50 Ideas to Revolutionise the Film and TV Industry

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/1.
RECONSIDER THE WORD ‘DIVERSITY

Heather Rae, producer and activist:

“One of my issues with the notion of diversity is the idea that somebody who is ‘diverse’ is somehow diverse to some sort of standardized norm. In other words, we are diverse in contrast to a standardized norm, which effectively is whiteness or maleness or CIS gender-ness or able bodied-ness. But that’s an illusion. There is no standardized norm of humanity.”

/2.
HAVE AN INTERSECTIONAL OUTLOOK

Dr. Emilia Zenzile Roig, founder and executive director, Center for Intersectional Justice:

“If we can apply an intersectional lens, we can make sure the category woman’ embraces the large diversity of people who also are in this category but tend to be erased. It means we could have black women, Muslim women, queer women, trans women, women with disabilities, women from the Global South, North, all over the place and at least, and very importantly, who play roles or tell stories that go against the dominant narrative of what a woman should be,”

/3.
CONSIDER YOUR PROJECT OR COMPANY’S VALUES

You might want to use or adapt the CARLA 2020 Value Statement.

/4.
FOLLOW YOUR PASSION

Mo Abudu, founder, EbonyLife TV

“When you find what you’re passionate about, ultimately that translates to you finding your purpose in life. Once you’ve found passion and purpose, I think those are the two major driving forces for success. Even when things aren’t going the way you want them to be, once there’s purpose and passion, everything else falls into place.”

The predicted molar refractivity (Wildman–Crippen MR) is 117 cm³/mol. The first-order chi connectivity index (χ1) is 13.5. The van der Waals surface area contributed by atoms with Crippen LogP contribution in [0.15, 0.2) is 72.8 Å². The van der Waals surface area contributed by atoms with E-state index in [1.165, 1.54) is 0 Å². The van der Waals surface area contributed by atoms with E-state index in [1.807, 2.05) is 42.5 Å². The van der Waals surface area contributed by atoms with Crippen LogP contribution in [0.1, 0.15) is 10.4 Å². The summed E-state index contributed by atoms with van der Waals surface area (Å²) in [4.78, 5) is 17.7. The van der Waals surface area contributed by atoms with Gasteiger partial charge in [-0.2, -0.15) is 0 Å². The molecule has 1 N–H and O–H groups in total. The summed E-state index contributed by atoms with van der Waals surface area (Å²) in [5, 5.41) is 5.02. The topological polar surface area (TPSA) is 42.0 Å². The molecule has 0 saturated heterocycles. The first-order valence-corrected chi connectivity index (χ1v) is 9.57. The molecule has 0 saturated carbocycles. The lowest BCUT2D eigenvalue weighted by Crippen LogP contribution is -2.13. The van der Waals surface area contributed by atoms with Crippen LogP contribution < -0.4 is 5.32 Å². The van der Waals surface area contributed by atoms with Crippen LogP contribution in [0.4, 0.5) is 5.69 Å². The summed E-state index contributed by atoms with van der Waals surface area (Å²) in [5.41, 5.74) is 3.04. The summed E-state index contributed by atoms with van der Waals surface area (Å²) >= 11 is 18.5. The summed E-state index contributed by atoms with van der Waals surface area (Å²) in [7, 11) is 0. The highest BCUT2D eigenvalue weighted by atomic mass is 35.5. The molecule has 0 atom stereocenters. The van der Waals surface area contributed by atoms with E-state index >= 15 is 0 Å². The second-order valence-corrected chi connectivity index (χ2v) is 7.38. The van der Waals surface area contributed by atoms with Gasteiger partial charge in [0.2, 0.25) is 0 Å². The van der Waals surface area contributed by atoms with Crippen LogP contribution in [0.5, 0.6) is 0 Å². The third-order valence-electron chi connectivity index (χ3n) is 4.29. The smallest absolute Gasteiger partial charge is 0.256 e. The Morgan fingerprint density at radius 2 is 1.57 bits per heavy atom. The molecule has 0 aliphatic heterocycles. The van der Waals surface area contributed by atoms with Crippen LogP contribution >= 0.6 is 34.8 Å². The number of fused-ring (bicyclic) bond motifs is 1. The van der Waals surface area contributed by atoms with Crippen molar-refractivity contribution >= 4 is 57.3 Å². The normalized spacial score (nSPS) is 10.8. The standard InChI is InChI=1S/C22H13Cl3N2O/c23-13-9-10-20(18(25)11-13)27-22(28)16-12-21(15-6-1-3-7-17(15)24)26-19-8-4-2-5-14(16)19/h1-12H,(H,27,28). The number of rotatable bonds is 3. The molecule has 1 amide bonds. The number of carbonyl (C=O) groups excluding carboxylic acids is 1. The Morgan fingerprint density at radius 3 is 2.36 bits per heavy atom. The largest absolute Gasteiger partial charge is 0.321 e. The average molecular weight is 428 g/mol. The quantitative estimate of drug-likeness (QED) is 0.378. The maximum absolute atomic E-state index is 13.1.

/5.
HAVE A GLOBAL PERSPECTIVE

Dr Susan Liddy, editor of Women in the International Film Industry

Policy, Practice and Power, which covers gender equality in film in 17 countries: “We know an awful lot about [gender equality] in Hollywood, and indeed Sweden because of its trailblazing leadership, but maybe not so much about other parts of the world. So my hope is that this book will establish the range and scale of gender equality and the urgency, or the lack of urgency, with which the issues are being addressed from country to country.”

/6.
VOTE WISELY

Tori Amos, musician, author and activist

“[In the US], we’re voting for a system: an authoritarian one or a democratic one. This is our time in history where democracy isn’t a given. It’s not an entitlement. It’s something that our ancestors fought for and came over from other shores, to be part of because they didn’t want to live in an aristocracy. Now we’re looking at an economic aristocracy, that doesn’t want you or your children to be educated, to be anything really but a serf.”

/7.
BECOME AN ACTIVIST.

Maria Jansson, professor, Örebro University

“This transformation from knowledge into action is not an easy endeavor, for this to happen we need to join forces, scholars and film workers, and for a moment forget our professions and become activists.”

/8.
LISTEN AND LEARN FROM OTHERS.

Helene Granqvist, president, Women in Film & TV International

“I believe that change happens when people start to really listen to each other.”

/9.
AMPLIFY OTHER PEOPLE’S GREAT WORK.

Yvette Nicole Brown, actress, writer and host

“We do need to learn to toot our own horn but I really believe in celebrating other people. If you look at my Instagram or Twitter, more times than not I’m celebrating a project someone else is doing. Nothing makes me happier than amplifying other people’s wins. Until we get it where we can do it for ourselves, it’s important to do it for others.”

/10.
INCLUSION IS GOOD BUSINESS.

Effie T Brown, CEO, Gamechanger Films

“As a black female CEO, right now I need to show that women, people of colour, LGBTQ, and people with disabilities are not a charity. We are actually good business. We can have a bit more leverage where we have our own resources, our own equity to start financing our own projects instead of going to other people who don’t look like us who don’t have the same experiences that we do.”

/11.
STEP ASIDE.

Joey Soloway, writer, director, producer